The bottom rung held silver-plated rings, hand mirrors, and lockets. The top shelf was locked behind thick glass. There were gold coins, diamond rings, and dusty bottles of brandy and wine. It was remarkable, if it was true. Prim squinted at a chalkboard hanging next to the prizes. It had a list of ten questions written in a flourishing hand, reminding her of a specials board at a restaurant, Odin's own catch of the day, the questions that a dollar would buy.
He bowed to light applause, his arms open in invitation. A portly contestant stepped forward and handed him a dollar. He leaned close to her and whispered something in her ear, and she blushed. Then she looked at the board of questions and chose her fate.
“Age,” she said.
Odin bowed and walked around her like the second hand on a watch. The crowd regarded neighbors and proffered quiet bets. Three o'clock, five o'clock, six o'clock, nine, Odin looked her up and down. As his perfectly-polished shoe reached the twelve, he spoke.
“You, my dear, are thirty seven.“
The crowd murmured. The woman gasped and nodded, showing her driver's license, shrugging in happy defeat. She thanked Odin, thought Prim, thanked him for taking her money. Then the woman melted into the crowd and a spindly man with a bald spot held out the next dollar. Prim recognized him--Floyd Bridgestone, the farmer she and Vern had passed yesterday on his tractor.
“Weight!” he said.
“One twenty one, if you've recently won a pie,” smiled Odin, garnering light laughter from the assembled.
Clearly nervous, Floyd stepped up to the gigantic, steel-and-chrome scale that stood under the tower. The big dial settled at one hundred and twenty one pounds. The crowd gasped, the man shrugged, but at that moment a bubbly old woman looking like Mrs. Clause--had to be Dollie Bridgestone--dashed up and handed him a freshly won pie, popping the needle to one-twenty-two, a single pound over Odin's guess. Everyone burst out laughing. Odin laughed, too, and demanded that she take something from the bottom shelf. She selected a set of silver spoons (“My brother'll eat the pie with 'em!“) and walked off stage to much amusement.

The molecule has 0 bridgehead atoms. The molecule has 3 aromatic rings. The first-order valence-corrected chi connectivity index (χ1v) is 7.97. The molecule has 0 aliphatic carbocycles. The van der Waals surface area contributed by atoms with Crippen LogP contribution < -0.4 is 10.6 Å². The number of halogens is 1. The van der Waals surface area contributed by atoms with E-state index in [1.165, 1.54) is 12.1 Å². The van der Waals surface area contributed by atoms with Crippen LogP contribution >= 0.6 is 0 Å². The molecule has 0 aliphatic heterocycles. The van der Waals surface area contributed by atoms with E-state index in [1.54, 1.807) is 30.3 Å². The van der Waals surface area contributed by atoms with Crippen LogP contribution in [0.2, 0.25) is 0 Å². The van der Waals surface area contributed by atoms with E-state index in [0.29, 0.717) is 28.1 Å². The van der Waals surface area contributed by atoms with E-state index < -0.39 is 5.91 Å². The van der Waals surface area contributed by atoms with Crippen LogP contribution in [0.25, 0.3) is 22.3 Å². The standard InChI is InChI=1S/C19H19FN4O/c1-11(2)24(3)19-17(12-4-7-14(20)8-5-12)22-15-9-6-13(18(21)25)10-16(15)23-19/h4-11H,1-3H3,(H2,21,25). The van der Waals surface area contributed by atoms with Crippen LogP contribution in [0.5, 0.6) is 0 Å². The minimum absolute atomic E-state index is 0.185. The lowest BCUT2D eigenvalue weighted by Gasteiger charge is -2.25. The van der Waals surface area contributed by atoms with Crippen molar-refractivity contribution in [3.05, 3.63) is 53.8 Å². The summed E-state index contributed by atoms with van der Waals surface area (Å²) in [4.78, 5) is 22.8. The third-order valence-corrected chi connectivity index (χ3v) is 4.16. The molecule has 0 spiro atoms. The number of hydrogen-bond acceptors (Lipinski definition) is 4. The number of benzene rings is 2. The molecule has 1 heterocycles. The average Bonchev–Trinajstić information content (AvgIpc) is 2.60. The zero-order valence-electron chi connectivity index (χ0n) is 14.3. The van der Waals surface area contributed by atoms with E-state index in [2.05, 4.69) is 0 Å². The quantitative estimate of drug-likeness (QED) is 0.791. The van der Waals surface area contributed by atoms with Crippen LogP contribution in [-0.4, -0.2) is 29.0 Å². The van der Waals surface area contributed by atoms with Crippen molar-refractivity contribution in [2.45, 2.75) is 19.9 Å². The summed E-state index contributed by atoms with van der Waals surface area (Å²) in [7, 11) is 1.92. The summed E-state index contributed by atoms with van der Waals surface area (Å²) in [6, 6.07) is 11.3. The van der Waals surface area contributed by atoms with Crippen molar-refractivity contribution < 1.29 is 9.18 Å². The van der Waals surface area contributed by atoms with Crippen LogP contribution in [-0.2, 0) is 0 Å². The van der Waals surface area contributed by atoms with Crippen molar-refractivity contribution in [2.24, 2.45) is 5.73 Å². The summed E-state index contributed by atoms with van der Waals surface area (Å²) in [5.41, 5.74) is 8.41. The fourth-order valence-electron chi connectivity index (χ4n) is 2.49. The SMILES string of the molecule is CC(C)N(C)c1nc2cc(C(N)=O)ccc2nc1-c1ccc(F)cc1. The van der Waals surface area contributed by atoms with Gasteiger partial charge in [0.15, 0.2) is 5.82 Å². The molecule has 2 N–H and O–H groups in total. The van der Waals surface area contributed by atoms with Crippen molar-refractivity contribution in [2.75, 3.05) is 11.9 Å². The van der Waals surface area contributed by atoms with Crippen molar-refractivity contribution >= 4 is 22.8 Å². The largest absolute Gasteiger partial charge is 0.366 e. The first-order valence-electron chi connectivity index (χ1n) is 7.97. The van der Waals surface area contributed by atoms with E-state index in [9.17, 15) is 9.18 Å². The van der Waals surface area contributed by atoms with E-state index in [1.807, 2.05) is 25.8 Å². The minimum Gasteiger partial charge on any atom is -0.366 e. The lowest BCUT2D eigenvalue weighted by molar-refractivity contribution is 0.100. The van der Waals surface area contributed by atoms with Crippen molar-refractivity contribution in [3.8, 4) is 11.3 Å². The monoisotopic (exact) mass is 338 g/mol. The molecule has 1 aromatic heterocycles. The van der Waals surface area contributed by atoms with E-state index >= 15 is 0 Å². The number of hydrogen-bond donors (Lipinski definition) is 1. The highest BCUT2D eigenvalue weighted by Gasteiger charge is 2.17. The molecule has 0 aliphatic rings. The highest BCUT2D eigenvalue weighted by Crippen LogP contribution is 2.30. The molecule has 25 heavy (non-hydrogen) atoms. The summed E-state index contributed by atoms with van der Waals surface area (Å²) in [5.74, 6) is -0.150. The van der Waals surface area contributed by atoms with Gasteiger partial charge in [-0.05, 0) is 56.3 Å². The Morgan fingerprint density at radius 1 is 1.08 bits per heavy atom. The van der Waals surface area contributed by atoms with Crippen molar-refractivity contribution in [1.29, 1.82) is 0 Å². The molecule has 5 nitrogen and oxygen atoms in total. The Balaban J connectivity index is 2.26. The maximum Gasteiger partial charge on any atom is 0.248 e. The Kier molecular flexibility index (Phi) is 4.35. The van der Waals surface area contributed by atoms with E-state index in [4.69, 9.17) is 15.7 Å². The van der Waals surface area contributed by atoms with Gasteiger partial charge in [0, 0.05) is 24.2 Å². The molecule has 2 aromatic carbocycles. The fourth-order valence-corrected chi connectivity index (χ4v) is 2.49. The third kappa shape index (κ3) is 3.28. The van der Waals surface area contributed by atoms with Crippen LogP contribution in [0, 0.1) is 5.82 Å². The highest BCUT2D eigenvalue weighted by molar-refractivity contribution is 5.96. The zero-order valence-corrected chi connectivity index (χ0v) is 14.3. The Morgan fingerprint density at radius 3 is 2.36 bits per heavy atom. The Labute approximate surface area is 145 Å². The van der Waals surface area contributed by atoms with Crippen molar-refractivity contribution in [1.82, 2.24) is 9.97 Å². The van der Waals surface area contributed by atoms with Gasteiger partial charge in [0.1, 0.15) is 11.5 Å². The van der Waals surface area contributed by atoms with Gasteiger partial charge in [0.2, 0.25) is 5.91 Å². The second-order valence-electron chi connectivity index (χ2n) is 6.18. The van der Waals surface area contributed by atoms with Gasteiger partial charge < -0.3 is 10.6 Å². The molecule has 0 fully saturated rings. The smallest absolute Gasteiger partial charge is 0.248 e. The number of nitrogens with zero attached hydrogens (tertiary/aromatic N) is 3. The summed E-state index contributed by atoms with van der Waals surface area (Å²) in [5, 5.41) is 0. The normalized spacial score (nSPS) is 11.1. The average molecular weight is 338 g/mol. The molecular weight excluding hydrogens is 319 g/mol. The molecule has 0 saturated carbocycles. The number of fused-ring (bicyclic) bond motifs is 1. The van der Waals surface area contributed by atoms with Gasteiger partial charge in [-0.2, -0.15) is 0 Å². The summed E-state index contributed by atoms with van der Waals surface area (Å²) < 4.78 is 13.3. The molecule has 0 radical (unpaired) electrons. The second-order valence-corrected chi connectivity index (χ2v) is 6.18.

A nasally voice was the next to come. “Model of car!” it demanded. “Try and guess that, carny!“
Odin turned to his new challenger. It was the short man with the necktie who had gawked at Prim, stepping out of the crowd and waving a dollar. Odin took it from him and, without a breath, “Chevy Caprice.“
“Wrong! It's a Monte Carlo. SS.” The man pulled a ring of keys from his pocket and offered them to Odin, expecting an argument for proof. Odin merely smiled, but where he was amused before, he was now focused, unblinking. It was the most intense look Prim had ever seen outside a soap opera.
“I believe you, good sir,” hissed Odin. “Would you like another guess?“
The crowd clapped and Necktie handed over a second dollar. “Weight.“
“One thirty two,” clipped Odin.
“Wrong!” The man's eyebrows narrowed in self-satisfaction. He made for the scale, but Odin placed his hand on the shorter man's shoulder and held out his other to take more money.
“I believe you, good sir. Would you like a third guess?“
“Ha! You bet I would.” He handed over the cash and eyed the prize shelf with obvious satisfaction.